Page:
(C) create and discuss personal life goals that one wishes to achieve and consider the financial impact of graduating from high school, having a full-time job, and waiting until marriage if one plans to have children; and

    (D) identify decision-making skills that promote individual, family, and community mental health.

  (5) Mental health and wellness--risk and protective factors. The student recognizes the influence of various factors on mental health and wellness. The student is expected to:

    (A) explain how adolescent brain development influences cognitive processing, emotions, and decision making;

    (B) identify and describe how environmental influences such as air, water, or noise can affect an individual's mental health; and

    (C) discuss the influence of childhood trauma and how to recognize, process, and overcome negative events.

  (6) Mental health and wellness--identifying and managing mental health and wellness concerns. The student develops and uses appropriate skills to identify and manage conditions related to mental health and wellness. The student is expected to:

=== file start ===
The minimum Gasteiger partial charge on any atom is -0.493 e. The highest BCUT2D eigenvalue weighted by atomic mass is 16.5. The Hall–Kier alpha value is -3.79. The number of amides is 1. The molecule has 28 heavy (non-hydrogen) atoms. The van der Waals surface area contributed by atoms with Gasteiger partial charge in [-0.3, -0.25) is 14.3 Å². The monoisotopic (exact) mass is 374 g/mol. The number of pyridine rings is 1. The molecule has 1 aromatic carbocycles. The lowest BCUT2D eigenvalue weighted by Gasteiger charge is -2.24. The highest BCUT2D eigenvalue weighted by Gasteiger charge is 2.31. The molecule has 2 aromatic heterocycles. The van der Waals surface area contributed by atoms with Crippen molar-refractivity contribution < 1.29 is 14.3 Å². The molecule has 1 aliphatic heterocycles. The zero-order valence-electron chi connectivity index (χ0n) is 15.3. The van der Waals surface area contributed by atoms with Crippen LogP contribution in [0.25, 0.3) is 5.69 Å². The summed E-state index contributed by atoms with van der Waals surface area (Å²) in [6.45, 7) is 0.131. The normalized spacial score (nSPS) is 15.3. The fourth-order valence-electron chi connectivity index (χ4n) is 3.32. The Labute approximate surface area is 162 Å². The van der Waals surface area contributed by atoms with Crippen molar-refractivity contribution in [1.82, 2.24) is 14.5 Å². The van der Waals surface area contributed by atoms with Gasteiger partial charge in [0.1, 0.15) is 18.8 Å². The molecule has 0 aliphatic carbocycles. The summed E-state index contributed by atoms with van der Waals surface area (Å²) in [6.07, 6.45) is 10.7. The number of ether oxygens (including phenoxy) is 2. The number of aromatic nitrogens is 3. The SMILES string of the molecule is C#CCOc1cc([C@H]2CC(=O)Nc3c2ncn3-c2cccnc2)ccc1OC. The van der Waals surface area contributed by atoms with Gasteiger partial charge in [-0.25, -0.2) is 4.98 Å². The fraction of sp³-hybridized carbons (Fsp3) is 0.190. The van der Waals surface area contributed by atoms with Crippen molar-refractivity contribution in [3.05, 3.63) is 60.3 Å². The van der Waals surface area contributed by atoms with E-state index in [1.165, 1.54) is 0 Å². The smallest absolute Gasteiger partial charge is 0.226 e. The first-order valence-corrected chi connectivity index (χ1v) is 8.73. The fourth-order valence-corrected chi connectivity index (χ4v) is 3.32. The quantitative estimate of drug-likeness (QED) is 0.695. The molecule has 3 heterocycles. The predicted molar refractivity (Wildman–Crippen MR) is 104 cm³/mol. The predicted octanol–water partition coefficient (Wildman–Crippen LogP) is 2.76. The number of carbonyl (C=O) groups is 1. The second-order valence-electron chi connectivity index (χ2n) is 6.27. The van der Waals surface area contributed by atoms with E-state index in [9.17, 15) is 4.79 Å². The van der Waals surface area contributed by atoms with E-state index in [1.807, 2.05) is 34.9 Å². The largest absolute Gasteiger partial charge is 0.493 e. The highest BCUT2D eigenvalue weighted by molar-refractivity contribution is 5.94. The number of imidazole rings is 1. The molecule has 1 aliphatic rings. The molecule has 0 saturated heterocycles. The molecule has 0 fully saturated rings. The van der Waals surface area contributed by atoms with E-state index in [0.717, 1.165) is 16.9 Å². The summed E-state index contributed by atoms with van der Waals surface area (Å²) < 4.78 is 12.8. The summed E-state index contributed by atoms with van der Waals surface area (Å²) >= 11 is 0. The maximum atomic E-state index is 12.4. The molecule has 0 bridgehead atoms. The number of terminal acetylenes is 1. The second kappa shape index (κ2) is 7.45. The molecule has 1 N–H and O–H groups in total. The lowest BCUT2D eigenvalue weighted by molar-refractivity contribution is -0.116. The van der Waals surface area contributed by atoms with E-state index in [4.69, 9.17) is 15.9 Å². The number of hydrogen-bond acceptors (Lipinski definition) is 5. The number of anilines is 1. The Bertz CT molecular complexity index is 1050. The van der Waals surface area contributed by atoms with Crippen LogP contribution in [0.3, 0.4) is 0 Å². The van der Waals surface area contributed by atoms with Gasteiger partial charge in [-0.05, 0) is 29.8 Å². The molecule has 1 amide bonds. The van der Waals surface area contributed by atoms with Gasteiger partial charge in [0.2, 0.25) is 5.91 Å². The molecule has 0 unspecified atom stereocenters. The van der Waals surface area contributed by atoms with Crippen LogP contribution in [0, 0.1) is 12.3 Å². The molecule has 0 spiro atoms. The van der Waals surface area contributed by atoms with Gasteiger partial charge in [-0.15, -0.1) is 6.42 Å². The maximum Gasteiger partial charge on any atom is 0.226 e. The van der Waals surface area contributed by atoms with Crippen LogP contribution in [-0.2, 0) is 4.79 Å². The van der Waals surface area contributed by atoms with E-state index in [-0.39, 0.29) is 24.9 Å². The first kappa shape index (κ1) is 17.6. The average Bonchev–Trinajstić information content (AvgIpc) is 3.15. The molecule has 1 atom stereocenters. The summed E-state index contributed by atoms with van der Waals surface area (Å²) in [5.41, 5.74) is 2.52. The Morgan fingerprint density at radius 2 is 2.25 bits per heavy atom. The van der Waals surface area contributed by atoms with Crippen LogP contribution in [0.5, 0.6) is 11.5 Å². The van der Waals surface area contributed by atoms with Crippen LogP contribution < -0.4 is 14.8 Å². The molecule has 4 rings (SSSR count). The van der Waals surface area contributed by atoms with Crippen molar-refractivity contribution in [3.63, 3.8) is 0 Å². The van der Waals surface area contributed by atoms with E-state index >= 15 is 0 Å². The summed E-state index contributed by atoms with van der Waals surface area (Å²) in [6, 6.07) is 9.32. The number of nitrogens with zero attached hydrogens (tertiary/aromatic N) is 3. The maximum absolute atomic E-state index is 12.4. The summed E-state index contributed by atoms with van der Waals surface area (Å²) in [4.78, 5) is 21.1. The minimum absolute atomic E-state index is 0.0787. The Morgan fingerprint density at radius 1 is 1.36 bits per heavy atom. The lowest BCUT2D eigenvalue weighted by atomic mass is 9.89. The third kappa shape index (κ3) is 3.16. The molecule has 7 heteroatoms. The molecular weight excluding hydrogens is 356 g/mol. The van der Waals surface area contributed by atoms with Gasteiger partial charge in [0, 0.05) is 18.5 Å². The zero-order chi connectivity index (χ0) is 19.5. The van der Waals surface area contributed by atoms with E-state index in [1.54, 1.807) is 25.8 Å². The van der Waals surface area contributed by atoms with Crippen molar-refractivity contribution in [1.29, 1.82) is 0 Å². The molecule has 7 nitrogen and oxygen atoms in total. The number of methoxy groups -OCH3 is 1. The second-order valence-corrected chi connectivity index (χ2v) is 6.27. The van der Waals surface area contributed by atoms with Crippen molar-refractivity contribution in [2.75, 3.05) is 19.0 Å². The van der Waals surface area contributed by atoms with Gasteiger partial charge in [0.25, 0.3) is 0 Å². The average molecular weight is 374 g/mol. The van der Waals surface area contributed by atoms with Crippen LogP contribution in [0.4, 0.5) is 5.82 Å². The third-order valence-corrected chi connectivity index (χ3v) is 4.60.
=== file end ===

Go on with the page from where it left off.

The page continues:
(A) describe methods to support others who have long-term physical health conditions;

    (B) examine ways to influence peers positively and promote resiliency in others in stressful situations;

    (C) differentiate between healthy and unhealthy self-management strategies for stress, anxiety, depression, trauma, loss, and grief;

    (D) describe the consequences of disordered eating and eating disorders such as bulimia, anorexia, and binge eating disorder and the importance of seeking help from a parent or another trusted adult for oneself or others related to disordered eating;

    (E) discuss the suicide risk and suicide protective factors identified by the Centers for Disease Control and Prevention (CDC) and the importance of telling a parent or another trusted adult if one observes the warning signs in self or others;